Cardiology

Standing Up to Heart & Lung Disease

Did you know that 10% of dogs and 15% of cats have some form of cardiac disease whether diagnosed or not?

 

Board-certified veterinary cardiology specialists are available full-time at Boundary Bay Veterinary Specialty Hospital for veterinary cardiology services for dog and cat owners living in Vancouver, Surrey, Burnaby, New Westminster, Richmond, Coquitlam, Abbotsford, Delta, Chilliwack, Maple Ridge as well as throughout BC and northern Washington. Our board-certified cardiologists will work closely with the patient’s primary care veterinarian to come up with a cardiology treatment plan to manage the patient’s condition.

Veterinary Cardiology Services for BC pet owners

Diagnostics:

  • Echocardiography (sonogram / ultrasound of the heart)
  • Electrocardiography (12-lead ECG analysis / EKG)
  • Blood pressure monitoring
  • Radiograph analysis
  • 24-48 hour Holter monitoring and analysis
  • Saline contract studies

Treatments:

  • Medical management of cardiac disease (aka heart disease)
  • Lung disease
  • Thoracocentesis
  • Pericardiocentesis
  • Pacemaker implant, programming and troubleshooting
  • Balloon valvuloplasty
  • Medication recommendations
  • Patient follow ups
Primary Vets: Download our cardiology flyer to share within your clinic.

Why Choose Us for Veterinary Cardiology?

Board-certified cardiologists

“Board-certified” means our cardiologists have completed an approved post-graduate residency training program in cardiology, have met specific training and caseload requirements, and have passed a rigorous examination.

Peace of mind in real-time

Diagnostic tests and therapeutic recommendations by our cardiologists are completed in real-time (no waiting around for a report to interpret).

Works with your vet

Our cardiologists are a resource to the referring primary care veterinarian, working closely together create a treatment plan or to review recheck radiographs and lab work performed at their clinic.

Collaboration with other specialists

When needed, our cardiologists can call upon our in-house board-certified veterinary specialists in critical care, surgery, oncology, neurology, internal medicine, and radiology.

Specialized equipment

BBVSH has specialized life-saving tools such as our in-house ventilator, oxygen cages, high flow oxygen and C-arm can make all the difference when your dog or cat has a cardiac emergency.

As pain-free as possible

Minimally invasive (fluoroscopic-guided) pacemaker placement, intravascular PDA occlusion, and balloon valvuplasty.

Good news for breeders

Dog breeders (particularly those who breed dobermans and boxers) and handlers of police or search & rescue dogs in BC and Washington, will welcome the availability of a cardiologist for sire, dam and puppy cardiology evaluations.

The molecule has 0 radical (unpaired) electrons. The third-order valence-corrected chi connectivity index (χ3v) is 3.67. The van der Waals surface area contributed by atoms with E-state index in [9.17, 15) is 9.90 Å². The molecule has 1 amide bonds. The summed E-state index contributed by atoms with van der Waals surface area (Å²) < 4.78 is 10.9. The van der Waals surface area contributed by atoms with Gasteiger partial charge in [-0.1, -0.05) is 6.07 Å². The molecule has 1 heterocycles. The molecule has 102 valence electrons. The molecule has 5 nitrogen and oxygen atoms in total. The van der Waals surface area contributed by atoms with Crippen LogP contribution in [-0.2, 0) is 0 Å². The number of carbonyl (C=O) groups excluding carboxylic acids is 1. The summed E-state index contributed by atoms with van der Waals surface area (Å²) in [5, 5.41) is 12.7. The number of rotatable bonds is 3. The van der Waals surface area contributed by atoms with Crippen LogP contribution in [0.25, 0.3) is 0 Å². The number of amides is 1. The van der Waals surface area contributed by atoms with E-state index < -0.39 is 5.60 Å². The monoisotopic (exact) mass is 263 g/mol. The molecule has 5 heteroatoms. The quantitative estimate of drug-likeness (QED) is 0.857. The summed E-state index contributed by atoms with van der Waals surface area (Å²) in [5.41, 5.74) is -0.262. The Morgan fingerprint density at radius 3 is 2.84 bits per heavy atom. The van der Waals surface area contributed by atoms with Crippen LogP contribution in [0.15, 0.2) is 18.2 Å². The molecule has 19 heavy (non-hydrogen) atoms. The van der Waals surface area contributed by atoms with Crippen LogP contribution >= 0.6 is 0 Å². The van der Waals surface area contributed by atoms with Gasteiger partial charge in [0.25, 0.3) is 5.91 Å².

Vancouver and Bellingham appointments

Cardiology appointments will be available regularly at the BBVSH Vancouver satellite (W. 4th Ave) and BBVSH Bellingham locations.

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Meet Our Cardiologists

Dr. Shari Raheb

BSc, DVM, DACVIM (Cardiology)

Cardiologist

Dr. Mark Harmon

DVM, DACVIM (Cardiology)

Board-Certified Cardiologist

Surgery Service FAQs

What is a board-certified veterinary surgeon?

The term “ACVS Diplomate” refers to a veterinarian who has been board-certified by the American College of Veterinary Surgeons in veterinary surgery. Although any veterinarian may use the term “surgeon”, only veterinarians who have successfully completed the certification requirements of the ACVS are Diplomates of the American College of Veterinary Surgeons and have earned the right to be called “specialists” or “board-certified” in veterinary surgery. In addition to completing undergraduate and veterinary degrees, veterinarians wishing to become board-certified in surgery must complete a three-year surgery residency program, meet specific training and caseload requirements, perform research and have their research published. This process is supervised by current ACVS Diplomates, ensuring consistency in training and adherence to high standards. Once the residency has been completed, the resident must sit for and pass a rigorous examination–only then does the veterinarian earn the title of ACVS Diplomate.

Do I need a surgeon who is board certified?

Advances in animal health care have led to a wider variety of treatment options, including highly specialized surgical procedures. Board-certified surgeons spend at least four years after achieving their veterinary medical degree (DVM) being trained by other board-certified specialists in Surgery, Radiology, Pathology, and Internal Medicine with a strict focus on diagnosing and treating surgical diseases in small animals. This concentrated training in surgery allows the ACVS Veterinary Surgeon to keep current with frequent advances in veterinary medicine. Ask your veterinarian if your pet would benefit from a specialist.

Does a consultation always lead to surgery?